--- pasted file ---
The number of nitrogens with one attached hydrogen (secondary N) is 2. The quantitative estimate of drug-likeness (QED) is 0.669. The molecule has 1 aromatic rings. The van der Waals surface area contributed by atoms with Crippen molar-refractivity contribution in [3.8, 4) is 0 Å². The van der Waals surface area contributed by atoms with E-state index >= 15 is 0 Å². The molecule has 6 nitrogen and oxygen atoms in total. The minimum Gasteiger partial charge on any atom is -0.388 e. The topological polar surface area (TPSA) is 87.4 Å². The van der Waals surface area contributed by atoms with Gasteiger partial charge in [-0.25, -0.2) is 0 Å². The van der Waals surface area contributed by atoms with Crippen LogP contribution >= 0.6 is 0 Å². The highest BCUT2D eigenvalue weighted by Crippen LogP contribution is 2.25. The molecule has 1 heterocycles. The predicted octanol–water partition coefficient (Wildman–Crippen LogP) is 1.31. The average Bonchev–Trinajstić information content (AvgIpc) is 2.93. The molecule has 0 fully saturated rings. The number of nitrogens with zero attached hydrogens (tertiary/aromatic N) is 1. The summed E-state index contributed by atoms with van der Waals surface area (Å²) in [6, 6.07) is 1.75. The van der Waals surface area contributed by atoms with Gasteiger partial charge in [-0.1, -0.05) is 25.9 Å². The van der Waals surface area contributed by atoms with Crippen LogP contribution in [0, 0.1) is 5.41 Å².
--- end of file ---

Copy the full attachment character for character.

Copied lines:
The number of nitrogens with one attached hydrogen (secondary N) is 2. The quantitative estimate of drug-likeness (QED) is 0.669. The molecule has 1 aromatic rings. The van der Waals surface area contributed by atoms with Crippen molar-refractivity contribution in [3.8, 4) is 0 Å². The van der Waals surface area contributed by atoms with E-state index >= 15 is 0 Å². The molecule has 6 nitrogen and oxygen atoms in total. The minimum Gasteiger partial charge on any atom is -0.388 e. The topological polar surface area (TPSA) is 87.4 Å². The van der Waals surface area contributed by atoms with Gasteiger partial charge in [-0.25, -0.2) is 0 Å². The van der Waals surface area contributed by atoms with Crippen LogP contribution >= 0.6 is 0 Å². The highest BCUT2D eigenvalue weighted by Crippen LogP contribution is 2.25. The molecule has 1 heterocycles. The predicted octanol–water partition coefficient (Wildman–Crippen LogP) is 1.31. The average Bonchev–Trinajstić information content (AvgIpc) is 2.93. The molecule has 0 fully saturated rings. The number of nitrogens with zero attached hydrogens (tertiary/aromatic N) is 1. The summed E-state index contributed by atoms with van der Waals surface area (Å²) in [6, 6.07) is 1.75. The van der Waals surface area contributed by atoms with Gasteiger partial charge in [-0.1, -0.05) is 25.9 Å². The van der Waals surface area contributed by atoms with Crippen LogP contribution in [0, 0.1) is 5.41 Å².